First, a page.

It was this match which stemmed the tide of an American comeback.

The 1987 European Ryder Cup team (Getty Images)

Seve Ballesteros sealed the deal in his match later that day.

The final memorable moment came in European celebrations with Jose Maria Olazabal dancing his famous jig on one of the greens.

1969 - Royal Birkdale Golf Club, England

Final Score - Europe 16 USA 16

In terms of acts of true sportsmanship, the 1969 Ryder Cup has no competition.

With the scores tied at 15.5 points each Jack Nicklaus and Tony Jacklin Nicklaus made a five-foot putt on the last leaving Jacklin with a couple of feet to tie.

Nicklaus picked up the Englishman's ball marker and said "I don't think you would have missed it, but I wasn't going to give you the chance, either."

Nicklaus and Jacklin shaking hands after the concession in 1969 (Getty Images)

Sam Snead, the American captain was reportedly livid, but the moment has gone down as one of the greatest moments in the event history.

1985 - The Belfry, England

Final Score - Europe 16.5 USA 11.5

1985 may have been the year that the tide turned in the Ryder Cup, with the Belfry hosting the match for the first of four occasions.

Europe won for the first time, which happened to be the USA's first loss in 28 years.

The US had also won 19 and tied one of the previous 21 Ryder Cups.

Sam Torrance celebrates after holing the winning putt

Tony Jacklin captained his continent to victory over Lee Trevino's Americans, with Sam Torrance holing the winning putt to defeat Andy North on The Belfry's famous 18th green.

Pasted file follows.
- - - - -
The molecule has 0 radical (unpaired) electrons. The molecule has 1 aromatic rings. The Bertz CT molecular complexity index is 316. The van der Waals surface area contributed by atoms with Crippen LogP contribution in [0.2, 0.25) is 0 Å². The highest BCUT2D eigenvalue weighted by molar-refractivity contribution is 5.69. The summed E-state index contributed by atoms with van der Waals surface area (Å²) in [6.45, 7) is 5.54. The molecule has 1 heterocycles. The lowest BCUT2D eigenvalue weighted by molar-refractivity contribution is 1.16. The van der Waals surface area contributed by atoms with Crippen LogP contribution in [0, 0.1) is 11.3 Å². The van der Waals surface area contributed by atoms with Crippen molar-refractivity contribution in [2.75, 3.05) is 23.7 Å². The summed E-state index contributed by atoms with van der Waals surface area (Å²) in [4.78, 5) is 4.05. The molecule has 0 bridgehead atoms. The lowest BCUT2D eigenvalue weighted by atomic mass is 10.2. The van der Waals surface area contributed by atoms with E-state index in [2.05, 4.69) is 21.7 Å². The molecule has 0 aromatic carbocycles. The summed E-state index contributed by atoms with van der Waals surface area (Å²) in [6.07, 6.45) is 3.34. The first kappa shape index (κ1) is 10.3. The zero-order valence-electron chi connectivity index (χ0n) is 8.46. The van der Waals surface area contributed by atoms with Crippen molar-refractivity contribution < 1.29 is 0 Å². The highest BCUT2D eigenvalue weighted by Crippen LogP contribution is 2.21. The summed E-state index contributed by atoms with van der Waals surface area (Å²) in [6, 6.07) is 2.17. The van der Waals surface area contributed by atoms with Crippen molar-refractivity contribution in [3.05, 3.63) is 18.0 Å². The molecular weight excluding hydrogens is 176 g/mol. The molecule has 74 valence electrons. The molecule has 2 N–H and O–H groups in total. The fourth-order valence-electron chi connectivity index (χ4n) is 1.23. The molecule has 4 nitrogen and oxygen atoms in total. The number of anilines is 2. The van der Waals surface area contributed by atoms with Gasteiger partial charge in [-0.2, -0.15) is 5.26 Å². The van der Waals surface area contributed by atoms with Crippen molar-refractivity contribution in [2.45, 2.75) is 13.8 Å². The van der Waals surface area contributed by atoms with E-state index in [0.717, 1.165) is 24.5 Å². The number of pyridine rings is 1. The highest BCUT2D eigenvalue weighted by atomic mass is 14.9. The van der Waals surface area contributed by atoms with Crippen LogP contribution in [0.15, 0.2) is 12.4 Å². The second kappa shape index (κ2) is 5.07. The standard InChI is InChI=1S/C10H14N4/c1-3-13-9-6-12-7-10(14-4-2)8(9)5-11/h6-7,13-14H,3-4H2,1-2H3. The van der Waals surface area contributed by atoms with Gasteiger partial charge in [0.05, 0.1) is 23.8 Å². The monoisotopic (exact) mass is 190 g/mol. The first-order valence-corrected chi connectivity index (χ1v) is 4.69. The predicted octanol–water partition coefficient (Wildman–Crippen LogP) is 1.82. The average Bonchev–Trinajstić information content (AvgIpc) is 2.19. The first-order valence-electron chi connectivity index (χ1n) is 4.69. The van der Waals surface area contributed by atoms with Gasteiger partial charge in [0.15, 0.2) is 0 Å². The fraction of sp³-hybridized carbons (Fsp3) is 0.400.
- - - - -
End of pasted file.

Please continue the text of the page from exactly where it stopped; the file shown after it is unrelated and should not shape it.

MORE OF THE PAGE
The win came a day after Craig Stadler's controversial missed 18-inch putt on the final hole to hand half a point to Langer and Lyle in the morning fourballs.

Craig Stadler's missed 18-inch putt was one of the most memorable images from the 1985 Ryder Cup

Craig Stadler's missed 18-inch putt was one of the most memorable images from the 1985 Ryder Cup

Spaniard's Manuel Pinero (4) and Seve Ballesteros (3.5), who played all four doubles matches together, were Europe's leading points scorers.

Notable Mentions -

2002 - The Belfry (Europe win thanks to heroics from Paul McGinley)

2006 - The K Club (Darren Clarke performs brilliantly after the death of his wife)

1979 - The Greenbrier (European players compete for the first time)

1991 - Kiawah Island (Bernhard Langer famously misses a six-footer)

2018 - Le Golf National (France's first Ryder Cup. Moliwood win 4/4 in a phenomenal atmosphere)

What do you make of our list? Are there any we have missed?

Sam Tremlett
Senior Staff Writer

A golfer for most of his life, Sam is a Senior Staff Writer for Golf Monthly. 

Working with golf gear and equipment over the last six years, Sam has quickly built outstanding knowledge and expertise on golf products ranging from drivers, to balls, to shoes. 

He combines this knowledge with a passion for helping golfers get the best gear for them, and as such Sam manages a team of writers that look to deliver the most accurate and informative reviews and buying advice. This is so the reader can find exactly what they are looking for.

Sam now spends most of his time testing and looking after golf gear content for the website, whilst he is also responsible for all content related to golf apparel. 

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Unfortunately, Sam is not a member of any club at the moment but regularly gets out on the golf course to keep up the facade of having a handicap of five. 

Sam's What's In The Bag: 

Driver: Titleist TS3 (9 degrees) 

Fairway Wood: Callaway Paradym (15 degrees), Nike Covert Tour 2.0 (19 degrees) 

Irons (4-PW): Titleist AP2 

Wedges: Titleist Vokey SM7 54˚, 58˚ 

Putter: Scotty Cameron Phantom X 5.5 

Ball: Srixon Z-Star Diamond

Shoes: G/FORE Gallivanter/Nike Air Zoom Infinity NEXT%/Cuater The Ringer/adidas Tour 360 22